Philippine flags are flying at half-mast in Negros Occidental and Bacolod City in honor of former President Benigno Aquino III and to mourn his death at 6:30 a.m. Thursday, June 24.
Aquino, 61, died peacefully in his sleep at the Capitol Medical Center in Quezon City his sister, Pinky Aquino-Abellada, said.
“His death certificate pronounced his death at 6:30 a.m. due to renal disease secondary to diabetes,” she said.
Aquino is remembered by Negrenses for his creation of the Negros Island Region, which was later abolished by President Rodrigo Duterte, and for his support to the sugar industry.
“The people of Negros Occidental honor and thank former President Benigno ‘Noynoy’ Aquino III for his contributions to our country and to our people,” Gov. Eugenio Jose Lacson said.
“We acknowledge the accomplishments of his presidency and administration, particularly the advancement of our economy, the change on the perception of other countries with regard to corruption, and the fight for our sovereign rights over the West Philippine Sea,” he said.
The people of Negros Island will also remember Aquino for “the opportunity he gave us to be one region,” Lacson said.
“PNoy has been known for his restrained demeanor that translated into his brand of leadership, and this is his legacy,” Lacson said.
The Philippine flag in front of the provincial Capitol in Bacolod City was seen flying at half-mast in honor of Aquino shortly after his death Thursday morning.
Bacolod Mayor Evelio Leonardia Thursday afternoon also issued an executive ordered to fly the flags at half-mast in all public buildings and places where they are displayed within Bacolod City, for 10 days or from June 24 to July 3, in mourning the death of and in honor and in recognition of Aquino for his significant contributions to the country and for his service to the Filipino people.
“We lost a statesman, a gentleman and a visionary, but we are grateful for the legacy he left, an indelible mark of honesty, integrity and honor, and that the City of Bacolod shall forever be thankful to him for his service to the Filipino people,” the mayor said.
Former Negros Occidental governor Rafael Coscolluela said “It is a sad time for any country when a former president is more remembered for his perceived faults than for his many accomplishments. By his death, perhaps President PNoy will now be honored for the good that he did, for the pride he gave us as Filipinos, for the dignity and decency by which his Presidency became known.”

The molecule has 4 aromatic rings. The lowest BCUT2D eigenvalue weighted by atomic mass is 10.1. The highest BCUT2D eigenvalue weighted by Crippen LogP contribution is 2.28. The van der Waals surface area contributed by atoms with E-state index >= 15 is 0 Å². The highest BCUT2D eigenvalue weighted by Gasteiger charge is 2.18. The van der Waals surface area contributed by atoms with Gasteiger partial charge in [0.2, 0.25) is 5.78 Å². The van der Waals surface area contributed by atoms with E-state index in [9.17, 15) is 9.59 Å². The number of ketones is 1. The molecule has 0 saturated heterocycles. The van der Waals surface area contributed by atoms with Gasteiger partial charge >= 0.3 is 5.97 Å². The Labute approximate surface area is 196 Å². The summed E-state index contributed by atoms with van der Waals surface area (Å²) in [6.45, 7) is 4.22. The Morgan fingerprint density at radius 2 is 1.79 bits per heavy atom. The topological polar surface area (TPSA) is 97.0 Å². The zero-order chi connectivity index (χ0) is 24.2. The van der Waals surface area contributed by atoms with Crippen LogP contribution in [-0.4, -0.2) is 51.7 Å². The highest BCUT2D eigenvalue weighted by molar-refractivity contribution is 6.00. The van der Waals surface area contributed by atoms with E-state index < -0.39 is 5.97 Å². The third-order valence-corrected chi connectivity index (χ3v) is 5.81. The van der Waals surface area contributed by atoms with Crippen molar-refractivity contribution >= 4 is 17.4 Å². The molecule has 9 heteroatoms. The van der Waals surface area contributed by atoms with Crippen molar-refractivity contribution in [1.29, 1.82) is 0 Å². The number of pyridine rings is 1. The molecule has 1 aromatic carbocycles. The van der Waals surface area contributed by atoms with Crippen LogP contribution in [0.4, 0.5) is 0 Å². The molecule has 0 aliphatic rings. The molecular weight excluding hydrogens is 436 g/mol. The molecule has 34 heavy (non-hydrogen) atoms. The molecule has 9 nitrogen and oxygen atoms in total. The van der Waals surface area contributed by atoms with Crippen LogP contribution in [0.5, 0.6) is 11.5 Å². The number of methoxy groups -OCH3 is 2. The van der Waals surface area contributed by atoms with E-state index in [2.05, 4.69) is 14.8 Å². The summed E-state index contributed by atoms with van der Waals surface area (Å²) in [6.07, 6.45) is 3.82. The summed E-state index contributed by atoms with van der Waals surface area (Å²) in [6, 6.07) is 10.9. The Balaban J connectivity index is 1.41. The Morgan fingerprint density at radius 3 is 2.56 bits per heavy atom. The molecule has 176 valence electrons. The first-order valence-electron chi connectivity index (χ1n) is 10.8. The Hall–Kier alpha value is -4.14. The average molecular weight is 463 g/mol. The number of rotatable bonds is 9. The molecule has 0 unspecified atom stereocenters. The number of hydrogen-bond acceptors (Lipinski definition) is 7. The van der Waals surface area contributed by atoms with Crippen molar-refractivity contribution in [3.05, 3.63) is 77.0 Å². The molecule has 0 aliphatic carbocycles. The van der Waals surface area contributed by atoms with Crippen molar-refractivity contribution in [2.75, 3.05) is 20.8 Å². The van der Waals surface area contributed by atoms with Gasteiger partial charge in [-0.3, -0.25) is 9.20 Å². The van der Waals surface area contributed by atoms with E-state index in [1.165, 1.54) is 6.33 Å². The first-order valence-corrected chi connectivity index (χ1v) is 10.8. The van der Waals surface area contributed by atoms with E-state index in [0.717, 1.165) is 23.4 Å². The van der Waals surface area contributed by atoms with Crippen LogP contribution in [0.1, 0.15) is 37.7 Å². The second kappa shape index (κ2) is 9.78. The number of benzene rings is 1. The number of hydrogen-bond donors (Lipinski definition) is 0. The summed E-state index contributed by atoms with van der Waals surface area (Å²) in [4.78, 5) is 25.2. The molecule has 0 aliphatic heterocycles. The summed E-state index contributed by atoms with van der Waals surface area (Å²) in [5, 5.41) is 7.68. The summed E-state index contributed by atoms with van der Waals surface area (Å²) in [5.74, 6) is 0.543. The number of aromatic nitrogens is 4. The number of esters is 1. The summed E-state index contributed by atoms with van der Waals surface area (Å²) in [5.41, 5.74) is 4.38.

Bacolod Bishop Patricio Buzon said “We’re totally shocked at his sudden death. He was often vilified by vicious trolls and historical revisionists. Not a perfect president (who is/was?), he had his own lapses. But he left us with the strongest economy since the 1970’s, stood up to China to defend our sovereignty, brought corruption in government to an all-time low.”
“We deeply mourn his death and thank him for being a true statesman, a President we Filipinos can truly be proud of”, the bishop added.
Rep. Fancisco “Kiko” Benitez (Neg Occ., 3rd District) said “Like his parents, PNoy never wavered in his trust and confidence in the agency and power of the Filipino people to reimagine, transform and strengthen our national community. PNoy reminded us of that the Filipino is worth fighting for – that despite political divisions, the welfare of the Filipino is always basis of the broadest unity”.
House Minority Leader Joseph Stephen Paduano said Aquino will be remembered for his good leadership and incorruptible character. He served the country with his whole heart and left public office with dignity, Paduano said.
“His ‘Daang Tuwid’ battle cry elevated the standards of public servants. He will truly be missed,” former Rep. Alfredo Benitez said.
“We just lost the best president ever in the Philippines,” Victor Puey, former Liberal Party Negros Occidental chairman, said.
Gina Martin, who headed the Sugar Regulatory Administration under the Aquino administration, thanked the former president for giving her the opportunity and privilege to serve the country, most especially the sugarcane industry.
“It was an honor to be your SRA Administrator. So proud to have worked with you as our president,” she said.
“We mourn the passing of President Benigno Aquino III and we condole with his family in this time of grief. We will always be grateful for his efforts to make the sugar industry sustainable,” Raymond Montinola, Confederation of Sugar Producers Associations national president, said.
The Philippine Flag at the Victorias City Public Plaza is flying at half-mast as Victorias joins the nation in mourning the passing of Aquino, Mayor Francis Palanca also said.
A prayer for the eternal repose of the former president was offered during a ceremony Thursday led by Palanca and attended by the city and barangay officials and the police.
Joy Jarabelo, head of the Federation of Urban Poor in Negros Occidental, said “we lost not just a good man but a great leader, a great president. PNoy is the only President who made the Filipino people truly the boss.”
He instituted the Bottom-Up Budgeting (BUB) process that shared the “power of the purse” to the poor by giving them the power to identify projects to be funded by the national government, she said.*